Yoga has really gained popularity over the years here in North America. It has been practised for thousands of years in older civilizations and now we are reaping the rewards. In the fitness industry, we like yoga for its ability to help increase flexibility, range of motion and balance. We use it for post exercise work or to supplement a sport.
However, yoga poses are really meant to assist you in staying still for hours while meditating. Us North Americans have a hard time sitting still that long, for mental and physical reasons. And here I am adding in yoga to our mobility series.
There is so much more to yoga. The spiritual side creates space for us to be safe, clear, and work toward being enlightened. This work provides peace for you and might help with traumas that are either physical or mental.
I love yoga for all the fitness reasons. I feel that I breathe better afterwards, that tightness is addressed, and it’s more interesting than just stretching. We have talked about static stretching and dynamic movements that both help with flexibility and increase range of motion around our joints. Yoga can combine both of these into one session.
I have been falling in love with the spiritual side of yoga recently. In the video, I decided to keep the focus simple. Lower back pain is so common in sports, exercisers and desk workers. This is also the area that needs strength and flexibility for meditation. I find myself being quieter in my yoga, looking for contemplations, and looking for nothing.
When you are trying some of these poses or putting the routine together, try to feel what’s happening in your body. Just like the static stretching segment, focus on what your body can do and not what it cannot do.
Stay within limits that are pain free and ease into the flow. Try to stay quiet with your words and your mind. This is why I find yoga is a great compliment to fitness to help lower the nervous system activation. It can really help to de-stress the body and mind.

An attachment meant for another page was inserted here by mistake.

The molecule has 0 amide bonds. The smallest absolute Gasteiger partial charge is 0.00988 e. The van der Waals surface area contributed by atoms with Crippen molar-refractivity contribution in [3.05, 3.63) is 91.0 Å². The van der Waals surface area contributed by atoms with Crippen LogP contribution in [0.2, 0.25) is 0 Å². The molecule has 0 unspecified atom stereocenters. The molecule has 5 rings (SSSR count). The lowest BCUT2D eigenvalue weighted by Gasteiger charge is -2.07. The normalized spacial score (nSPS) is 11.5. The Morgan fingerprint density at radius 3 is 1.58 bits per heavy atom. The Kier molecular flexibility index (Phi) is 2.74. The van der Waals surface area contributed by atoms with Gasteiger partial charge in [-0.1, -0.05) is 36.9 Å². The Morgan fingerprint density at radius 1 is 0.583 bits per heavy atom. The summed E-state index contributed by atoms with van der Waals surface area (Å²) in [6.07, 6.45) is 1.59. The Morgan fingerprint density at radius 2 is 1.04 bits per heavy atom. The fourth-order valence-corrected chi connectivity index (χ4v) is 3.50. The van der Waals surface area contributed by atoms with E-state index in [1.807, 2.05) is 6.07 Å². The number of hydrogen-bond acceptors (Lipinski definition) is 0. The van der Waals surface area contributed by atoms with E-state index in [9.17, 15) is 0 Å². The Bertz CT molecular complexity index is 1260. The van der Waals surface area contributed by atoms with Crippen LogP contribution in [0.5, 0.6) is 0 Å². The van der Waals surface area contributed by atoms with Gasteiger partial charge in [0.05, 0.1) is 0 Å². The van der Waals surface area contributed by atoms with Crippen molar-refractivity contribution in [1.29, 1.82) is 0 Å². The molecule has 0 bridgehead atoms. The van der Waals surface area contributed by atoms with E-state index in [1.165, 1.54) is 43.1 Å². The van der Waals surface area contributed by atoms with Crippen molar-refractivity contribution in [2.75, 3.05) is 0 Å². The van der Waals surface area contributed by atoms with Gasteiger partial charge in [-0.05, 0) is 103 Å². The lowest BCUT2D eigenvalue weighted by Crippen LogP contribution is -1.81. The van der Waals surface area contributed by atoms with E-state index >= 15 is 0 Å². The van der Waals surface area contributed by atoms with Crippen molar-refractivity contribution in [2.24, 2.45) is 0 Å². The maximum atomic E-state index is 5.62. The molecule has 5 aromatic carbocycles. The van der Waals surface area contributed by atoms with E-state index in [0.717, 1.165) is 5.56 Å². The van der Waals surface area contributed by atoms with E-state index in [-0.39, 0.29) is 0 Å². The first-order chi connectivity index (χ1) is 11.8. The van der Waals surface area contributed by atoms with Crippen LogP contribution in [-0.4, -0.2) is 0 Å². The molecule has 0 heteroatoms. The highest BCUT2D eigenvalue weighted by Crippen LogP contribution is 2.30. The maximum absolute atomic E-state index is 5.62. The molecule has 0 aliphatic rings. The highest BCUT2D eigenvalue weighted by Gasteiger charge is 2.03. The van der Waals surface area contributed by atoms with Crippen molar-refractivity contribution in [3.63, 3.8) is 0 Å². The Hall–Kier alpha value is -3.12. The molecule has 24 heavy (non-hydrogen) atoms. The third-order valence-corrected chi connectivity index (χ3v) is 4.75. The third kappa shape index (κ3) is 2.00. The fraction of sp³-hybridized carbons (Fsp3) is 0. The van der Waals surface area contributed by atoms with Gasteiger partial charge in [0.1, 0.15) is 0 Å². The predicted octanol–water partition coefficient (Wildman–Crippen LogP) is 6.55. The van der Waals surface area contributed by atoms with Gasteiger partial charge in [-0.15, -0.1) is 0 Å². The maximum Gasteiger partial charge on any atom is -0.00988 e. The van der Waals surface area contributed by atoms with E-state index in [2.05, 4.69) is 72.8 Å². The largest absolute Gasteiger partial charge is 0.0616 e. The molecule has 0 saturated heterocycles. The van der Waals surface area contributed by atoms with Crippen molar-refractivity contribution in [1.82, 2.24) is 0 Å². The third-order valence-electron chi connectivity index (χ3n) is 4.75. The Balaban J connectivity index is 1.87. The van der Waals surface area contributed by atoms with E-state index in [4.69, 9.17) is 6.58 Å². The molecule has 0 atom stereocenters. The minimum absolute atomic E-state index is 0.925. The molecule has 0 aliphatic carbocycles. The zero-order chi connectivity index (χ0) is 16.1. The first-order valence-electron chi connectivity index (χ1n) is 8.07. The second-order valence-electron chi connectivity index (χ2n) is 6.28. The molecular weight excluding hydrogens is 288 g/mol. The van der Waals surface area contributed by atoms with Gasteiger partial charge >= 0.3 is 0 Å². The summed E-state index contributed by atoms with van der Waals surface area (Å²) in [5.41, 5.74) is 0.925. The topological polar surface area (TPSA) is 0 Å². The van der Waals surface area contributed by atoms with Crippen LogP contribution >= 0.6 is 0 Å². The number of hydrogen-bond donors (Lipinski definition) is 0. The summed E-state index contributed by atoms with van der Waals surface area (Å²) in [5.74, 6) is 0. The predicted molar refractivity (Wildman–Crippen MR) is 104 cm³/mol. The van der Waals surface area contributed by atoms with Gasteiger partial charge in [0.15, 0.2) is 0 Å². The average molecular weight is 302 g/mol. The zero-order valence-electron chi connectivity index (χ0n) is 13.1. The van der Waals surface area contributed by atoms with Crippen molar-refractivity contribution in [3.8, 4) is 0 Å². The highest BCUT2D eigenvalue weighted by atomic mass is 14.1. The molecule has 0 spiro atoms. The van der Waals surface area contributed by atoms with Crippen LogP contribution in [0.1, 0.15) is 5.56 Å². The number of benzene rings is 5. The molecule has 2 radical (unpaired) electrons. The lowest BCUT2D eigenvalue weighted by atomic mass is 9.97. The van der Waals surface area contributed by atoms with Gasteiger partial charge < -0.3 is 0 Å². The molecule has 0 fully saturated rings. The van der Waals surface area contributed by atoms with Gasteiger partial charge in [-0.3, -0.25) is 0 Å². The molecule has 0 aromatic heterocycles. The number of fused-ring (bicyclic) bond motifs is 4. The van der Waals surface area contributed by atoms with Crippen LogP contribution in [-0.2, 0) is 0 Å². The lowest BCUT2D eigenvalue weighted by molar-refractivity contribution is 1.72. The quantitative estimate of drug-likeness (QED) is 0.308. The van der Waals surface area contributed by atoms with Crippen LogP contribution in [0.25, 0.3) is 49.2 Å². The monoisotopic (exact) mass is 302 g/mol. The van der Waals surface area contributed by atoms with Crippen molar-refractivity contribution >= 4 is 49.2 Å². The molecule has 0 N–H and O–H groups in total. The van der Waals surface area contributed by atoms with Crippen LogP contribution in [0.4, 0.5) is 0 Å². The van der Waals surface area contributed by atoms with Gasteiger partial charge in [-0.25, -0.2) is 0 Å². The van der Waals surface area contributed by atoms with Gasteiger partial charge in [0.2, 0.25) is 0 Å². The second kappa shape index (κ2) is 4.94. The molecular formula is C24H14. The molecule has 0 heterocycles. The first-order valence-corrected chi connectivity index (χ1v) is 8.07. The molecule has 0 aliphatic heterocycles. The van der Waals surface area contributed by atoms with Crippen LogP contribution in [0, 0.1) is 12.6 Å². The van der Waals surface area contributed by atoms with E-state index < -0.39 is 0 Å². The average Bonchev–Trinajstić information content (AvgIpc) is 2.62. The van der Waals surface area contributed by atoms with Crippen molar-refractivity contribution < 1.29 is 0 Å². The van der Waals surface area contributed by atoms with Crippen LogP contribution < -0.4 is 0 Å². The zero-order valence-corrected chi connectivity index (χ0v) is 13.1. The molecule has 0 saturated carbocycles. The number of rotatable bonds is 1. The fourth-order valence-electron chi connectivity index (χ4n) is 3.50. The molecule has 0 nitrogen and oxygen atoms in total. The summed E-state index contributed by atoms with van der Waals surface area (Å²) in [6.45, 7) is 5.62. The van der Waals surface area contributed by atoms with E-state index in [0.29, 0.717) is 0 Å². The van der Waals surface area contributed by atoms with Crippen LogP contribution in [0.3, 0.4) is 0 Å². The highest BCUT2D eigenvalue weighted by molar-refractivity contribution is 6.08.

Yoga is considered a practice. You might not be perfect the first few times you try each pose. But that’s OK, nobody likes to be around a perfect person anyway!
In any mobility exercise, breathing is so important. I discussed breathing in the video/column on core training. The diaphragm is the top part of your core, so being able to breathe properly in exercise helps to stabilize your truck and gives your body more oxygen.
While you are doing these poses, move with your breath. You can breathe in with one pose, out with the next. You can hold a pose for a few deep breaths and then move on. Instead of counting or timing yourself, use your breath to create the rhythm.
Try this flow after you workout or if you need a breather throughout the day. It’s only three minutes long, although you could repeat it over and over for a longer flow. Let me know how it works for you! And most important, remind yourself that you are doing this for you, and no one else.
If you want to learn more about mobility or need guidance putting a routine together, let me know, I would love to help.
Jen Mark is a Registered Kinesiologist, Certified Athletic Therapist, and Registered Yoga Teacher at Matrix of Motion Fitness Studios and Sports Medicine Centre of Excellence in Newmarket. Jen is currently the athletic therapist with the Markham Majors Bantams. Jen is also the head therapist and holistic director for the Junior Development Squad with the Men’s program under Field Hockey Canada. Jen uses her athletic therapy for exercise and manual treatments including soft tissue massage, joint mobilizations, and muscle energy.